Corn was part of the first Thanksgiving meal. Traditional Indigenous American farming tell us that squash and beans were also likely part of that 1621 meal too.

Which leads us nicely onto…

2) Cook a Three Sisters Stew

family of squashes


If there is one thing children love to do, it is pretending to be adults. Instead of banishing them from the kitchen this Thanksgiving, let them join in and help make a Three Sisters Stew. 

Game, like Turkey or Duck, has had a place on the Thanksgiving table since 1621. But some foods predate Game. 

Squash, Corn and Beans aka The Three Sisters were grown on the Great Plains before the arrival of the English. 

American. Indians called the three foods “sisters” because the foods thrived when cultivated together. 

The Three Sisters Stew is a perfect side dish to the turkey or as the main element of your feast. 

There are multiple recipes online and the Three Sisters Stew can be adapted to cater to vegetarians or vegans. 

Here are a collection of recipes Kids Konnect loves:

While cooking the stew, encourage your children to ask questions about the ingredients and their relationship to Indigenous Americans. As cooking includes sharp knives and hot water, please make sure your children are safe and monitor their activity. 

3) Craft a Paper Mache Wickiup

young girl paints on the floor

The Wampanoag nation who took part in the first Thanksgiving lived in wickiups. 

This is an easy and fun activity for children in pre-k and up that involves getting messy and learning.

Here’s what you need:

  • Thin cardboard (cereal boxes)
  • Brown construction paper
  • Liquid glue
  • Paintbrush
  • Stapler
  • Shallow dish

You can follow these steps to make your paper mache wickiup. 

A wickiup is a semi-permanent dwelling of many nomadic Indigenous Americans tribes as it enabled them to move around the plains. While crafting your wickiup, talk to your little ones about why many Amercian Indians were primarily nomadic and how wickiups helped them live their lifestyle.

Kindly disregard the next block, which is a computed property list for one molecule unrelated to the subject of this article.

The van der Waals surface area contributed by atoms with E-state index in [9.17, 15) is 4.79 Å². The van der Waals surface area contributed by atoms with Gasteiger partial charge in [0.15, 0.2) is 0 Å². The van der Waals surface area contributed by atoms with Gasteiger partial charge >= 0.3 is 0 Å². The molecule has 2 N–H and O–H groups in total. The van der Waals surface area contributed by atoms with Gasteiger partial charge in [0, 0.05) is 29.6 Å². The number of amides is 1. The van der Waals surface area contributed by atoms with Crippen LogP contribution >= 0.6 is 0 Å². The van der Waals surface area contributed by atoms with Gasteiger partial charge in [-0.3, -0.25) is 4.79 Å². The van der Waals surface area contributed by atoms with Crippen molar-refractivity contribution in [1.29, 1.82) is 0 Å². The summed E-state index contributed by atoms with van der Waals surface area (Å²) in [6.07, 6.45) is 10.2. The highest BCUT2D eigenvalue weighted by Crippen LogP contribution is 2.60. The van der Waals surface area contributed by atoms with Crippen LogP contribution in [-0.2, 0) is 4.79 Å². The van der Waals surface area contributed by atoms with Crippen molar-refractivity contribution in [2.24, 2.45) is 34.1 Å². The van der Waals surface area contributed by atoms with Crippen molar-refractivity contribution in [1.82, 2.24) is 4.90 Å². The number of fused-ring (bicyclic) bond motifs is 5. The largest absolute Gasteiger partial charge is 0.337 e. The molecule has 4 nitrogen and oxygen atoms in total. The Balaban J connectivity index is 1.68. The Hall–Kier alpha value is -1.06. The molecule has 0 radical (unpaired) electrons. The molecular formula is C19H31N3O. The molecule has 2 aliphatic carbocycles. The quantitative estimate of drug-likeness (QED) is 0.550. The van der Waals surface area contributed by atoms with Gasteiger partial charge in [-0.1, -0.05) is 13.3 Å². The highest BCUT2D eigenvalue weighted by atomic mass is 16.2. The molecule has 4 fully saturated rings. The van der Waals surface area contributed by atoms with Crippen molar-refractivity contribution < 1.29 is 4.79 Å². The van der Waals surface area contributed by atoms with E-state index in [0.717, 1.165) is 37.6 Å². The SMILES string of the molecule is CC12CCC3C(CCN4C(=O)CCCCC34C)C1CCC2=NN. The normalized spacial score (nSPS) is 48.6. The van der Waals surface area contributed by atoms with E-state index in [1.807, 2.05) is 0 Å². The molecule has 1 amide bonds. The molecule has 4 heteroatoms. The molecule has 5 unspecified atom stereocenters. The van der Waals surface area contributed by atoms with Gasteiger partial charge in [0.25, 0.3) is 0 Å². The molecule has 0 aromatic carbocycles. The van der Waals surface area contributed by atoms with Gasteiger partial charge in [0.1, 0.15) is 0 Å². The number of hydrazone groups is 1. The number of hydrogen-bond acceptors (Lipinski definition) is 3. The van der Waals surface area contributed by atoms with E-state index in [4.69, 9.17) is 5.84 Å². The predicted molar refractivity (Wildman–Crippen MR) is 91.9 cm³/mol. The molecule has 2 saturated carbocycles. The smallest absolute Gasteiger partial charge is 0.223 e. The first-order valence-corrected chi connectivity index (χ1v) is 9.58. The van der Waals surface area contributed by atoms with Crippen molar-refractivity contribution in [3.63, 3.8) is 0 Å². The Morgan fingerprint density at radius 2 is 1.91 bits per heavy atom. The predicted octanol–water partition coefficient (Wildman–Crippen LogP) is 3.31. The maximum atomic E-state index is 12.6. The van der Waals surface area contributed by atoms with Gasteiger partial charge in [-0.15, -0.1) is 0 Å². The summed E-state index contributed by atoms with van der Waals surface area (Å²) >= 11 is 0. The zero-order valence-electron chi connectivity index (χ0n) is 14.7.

A wickiup is also commonly known as a wigwam. However, wigwam has fallen out of favor with American Indians and wickiup is the preferred term. 

4) Be Specific When Telling The Story

members of the Sioux American Indian tribe stand in front of tipis

(The above picture is of the Sioux tribe, not the Wampanoag)

When telling the story of Thanksgiving, you should be culturally specific when referencing Wampanoag and the English. 

Instead of saying “Indians” or “Pilgrims”, you should say Wampanoag and the English or Separatists.

As responsible educators and parents, we need to encourage our students and family to use accurate and accepted terms.  

5) Read Some Native American Children’s Books


We know that Kids Konnect parents love to read to their children. So, when it comes to bed time or reading time, include books by Indigenous American authors. 

Many books about Thanksgiving are written by white authors, and while they have good intentions, their books still contain microaggressions. 

This article has 6 books written by Indigenous American authors.

The book We Are Grateful: Otsaliheliga by Traci Sorell (Cherokee) and Frané Lessac focuses on giving thanks. The Cherokee new year starts in Autumn and the story shows how Cherokee people celebrate the passing of the seasons. 

The book is sprinkled with Cherokee vocabulary (pronunciation guide at the end of the book) and shows how children in the Cherokee community pass on skills and teach other children. You can hear how Cherokee words are pronounced in these audio clips

Count to five in the Wampanoag Language
English Wampanoag
One Aquit
Two Nees
Three  Nis
Four Yoaw
Five Abbona


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Kids Konnect values an inclusive, tolerant and accurate education when teaching our young students about other cultures and the holidays. We use a play-based curriculum to teach our students and encourage them to learn how they want to learn.